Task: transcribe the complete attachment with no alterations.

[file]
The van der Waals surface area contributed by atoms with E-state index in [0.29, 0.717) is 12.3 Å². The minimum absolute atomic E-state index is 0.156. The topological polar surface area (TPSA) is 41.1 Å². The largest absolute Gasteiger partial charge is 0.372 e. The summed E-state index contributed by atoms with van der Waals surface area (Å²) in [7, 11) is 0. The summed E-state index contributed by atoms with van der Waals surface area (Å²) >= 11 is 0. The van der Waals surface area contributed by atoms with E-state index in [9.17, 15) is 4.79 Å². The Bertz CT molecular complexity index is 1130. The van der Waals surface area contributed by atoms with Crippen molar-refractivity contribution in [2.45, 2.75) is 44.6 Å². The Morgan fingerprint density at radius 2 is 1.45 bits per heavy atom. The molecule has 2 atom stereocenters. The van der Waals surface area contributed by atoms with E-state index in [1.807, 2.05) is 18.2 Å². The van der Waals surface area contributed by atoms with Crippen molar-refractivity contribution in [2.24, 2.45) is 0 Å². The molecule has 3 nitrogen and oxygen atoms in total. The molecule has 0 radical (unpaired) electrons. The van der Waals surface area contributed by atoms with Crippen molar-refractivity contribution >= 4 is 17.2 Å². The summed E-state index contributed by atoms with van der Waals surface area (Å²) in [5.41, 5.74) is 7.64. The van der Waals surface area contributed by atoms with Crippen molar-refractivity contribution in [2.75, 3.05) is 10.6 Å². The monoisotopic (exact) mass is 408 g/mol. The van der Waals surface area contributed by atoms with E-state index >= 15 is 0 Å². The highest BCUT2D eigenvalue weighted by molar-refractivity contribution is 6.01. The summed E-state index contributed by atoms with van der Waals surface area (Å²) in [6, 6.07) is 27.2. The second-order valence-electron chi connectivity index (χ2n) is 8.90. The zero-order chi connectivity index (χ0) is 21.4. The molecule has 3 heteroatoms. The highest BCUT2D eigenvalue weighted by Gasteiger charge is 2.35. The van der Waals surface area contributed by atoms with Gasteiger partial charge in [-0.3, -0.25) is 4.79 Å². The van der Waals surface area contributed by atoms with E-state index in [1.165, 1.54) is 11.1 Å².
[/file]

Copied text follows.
The van der Waals surface area contributed by atoms with E-state index in [0.29, 0.717) is 12.3 Å². The minimum absolute atomic E-state index is 0.156. The topological polar surface area (TPSA) is 41.1 Å². The largest absolute Gasteiger partial charge is 0.372 e. The summed E-state index contributed by atoms with van der Waals surface area (Å²) in [7, 11) is 0. The summed E-state index contributed by atoms with van der Waals surface area (Å²) >= 11 is 0. The van der Waals surface area contributed by atoms with E-state index in [9.17, 15) is 4.79 Å². The Bertz CT molecular complexity index is 1130. The van der Waals surface area contributed by atoms with Crippen molar-refractivity contribution in [2.45, 2.75) is 44.6 Å². The Morgan fingerprint density at radius 2 is 1.45 bits per heavy atom. The molecule has 2 atom stereocenters. The van der Waals surface area contributed by atoms with E-state index in [1.807, 2.05) is 18.2 Å². The van der Waals surface area contributed by atoms with Crippen molar-refractivity contribution in [2.24, 2.45) is 0 Å². The molecule has 3 nitrogen and oxygen atoms in total. The molecule has 0 radical (unpaired) electrons. The van der Waals surface area contributed by atoms with Crippen molar-refractivity contribution >= 4 is 17.2 Å². The summed E-state index contributed by atoms with van der Waals surface area (Å²) in [5.41, 5.74) is 7.64. The van der Waals surface area contributed by atoms with Crippen molar-refractivity contribution in [2.75, 3.05) is 10.6 Å². The monoisotopic (exact) mass is 408 g/mol. The van der Waals surface area contributed by atoms with E-state index >= 15 is 0 Å². The highest BCUT2D eigenvalue weighted by molar-refractivity contribution is 6.01. The summed E-state index contributed by atoms with van der Waals surface area (Å²) in [6, 6.07) is 27.2. The second-order valence-electron chi connectivity index (χ2n) is 8.90. The zero-order chi connectivity index (χ0) is 21.4. The molecule has 3 heteroatoms. The highest BCUT2D eigenvalue weighted by Gasteiger charge is 2.35. The van der Waals surface area contributed by atoms with Gasteiger partial charge in [-0.3, -0.25) is 4.79 Å². The van der Waals surface area contributed by atoms with E-state index in [1.165, 1.54) is 11.1 Å².